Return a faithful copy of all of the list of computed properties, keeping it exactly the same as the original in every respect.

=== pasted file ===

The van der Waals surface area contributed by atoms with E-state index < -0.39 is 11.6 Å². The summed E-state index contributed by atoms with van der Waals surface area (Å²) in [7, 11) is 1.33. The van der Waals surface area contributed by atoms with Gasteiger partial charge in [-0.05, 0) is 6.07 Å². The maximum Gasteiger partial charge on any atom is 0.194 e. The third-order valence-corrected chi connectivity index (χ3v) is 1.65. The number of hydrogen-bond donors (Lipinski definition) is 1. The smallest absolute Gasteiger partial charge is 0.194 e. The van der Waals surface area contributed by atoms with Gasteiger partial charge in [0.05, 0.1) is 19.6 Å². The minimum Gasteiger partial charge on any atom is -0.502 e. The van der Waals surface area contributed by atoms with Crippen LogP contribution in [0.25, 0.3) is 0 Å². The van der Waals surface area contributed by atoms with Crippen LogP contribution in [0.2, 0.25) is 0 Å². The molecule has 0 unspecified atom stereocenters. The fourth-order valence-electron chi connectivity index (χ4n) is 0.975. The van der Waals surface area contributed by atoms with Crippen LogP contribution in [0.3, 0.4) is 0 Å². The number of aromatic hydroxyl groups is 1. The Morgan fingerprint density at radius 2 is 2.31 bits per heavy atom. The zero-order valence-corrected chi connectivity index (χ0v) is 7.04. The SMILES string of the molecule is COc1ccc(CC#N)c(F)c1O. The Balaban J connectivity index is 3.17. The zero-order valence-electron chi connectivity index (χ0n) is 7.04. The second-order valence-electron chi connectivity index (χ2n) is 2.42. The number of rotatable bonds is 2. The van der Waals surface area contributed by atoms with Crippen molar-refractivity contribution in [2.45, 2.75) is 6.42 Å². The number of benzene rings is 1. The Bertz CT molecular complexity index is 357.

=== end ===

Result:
The van der Waals surface area contributed by atoms with E-state index < -0.39 is 11.6 Å². The summed E-state index contributed by atoms with van der Waals surface area (Å²) in [7, 11) is 1.33. The van der Waals surface area contributed by atoms with Gasteiger partial charge in [-0.05, 0) is 6.07 Å². The maximum Gasteiger partial charge on any atom is 0.194 e. The third-order valence-corrected chi connectivity index (χ3v) is 1.65. The number of hydrogen-bond donors (Lipinski definition) is 1. The smallest absolute Gasteiger partial charge is 0.194 e. The van der Waals surface area contributed by atoms with Gasteiger partial charge in [0.05, 0.1) is 19.6 Å². The minimum Gasteiger partial charge on any atom is -0.502 e. The van der Waals surface area contributed by atoms with Crippen LogP contribution in [0.25, 0.3) is 0 Å². The van der Waals surface area contributed by atoms with Crippen LogP contribution in [0.2, 0.25) is 0 Å². The molecule has 0 unspecified atom stereocenters. The fourth-order valence-electron chi connectivity index (χ4n) is 0.975. The van der Waals surface area contributed by atoms with Crippen LogP contribution in [0.3, 0.4) is 0 Å². The number of aromatic hydroxyl groups is 1. The Morgan fingerprint density at radius 2 is 2.31 bits per heavy atom. The zero-order valence-corrected chi connectivity index (χ0v) is 7.04. The SMILES string of the molecule is COc1ccc(CC#N)c(F)c1O. The Balaban J connectivity index is 3.17. The zero-order valence-electron chi connectivity index (χ0n) is 7.04. The second-order valence-electron chi connectivity index (χ2n) is 2.42. The number of rotatable bonds is 2. The van der Waals surface area contributed by atoms with Crippen molar-refractivity contribution in [2.45, 2.75) is 6.42 Å². The number of benzene rings is 1. The Bertz CT molecular complexity index is 357.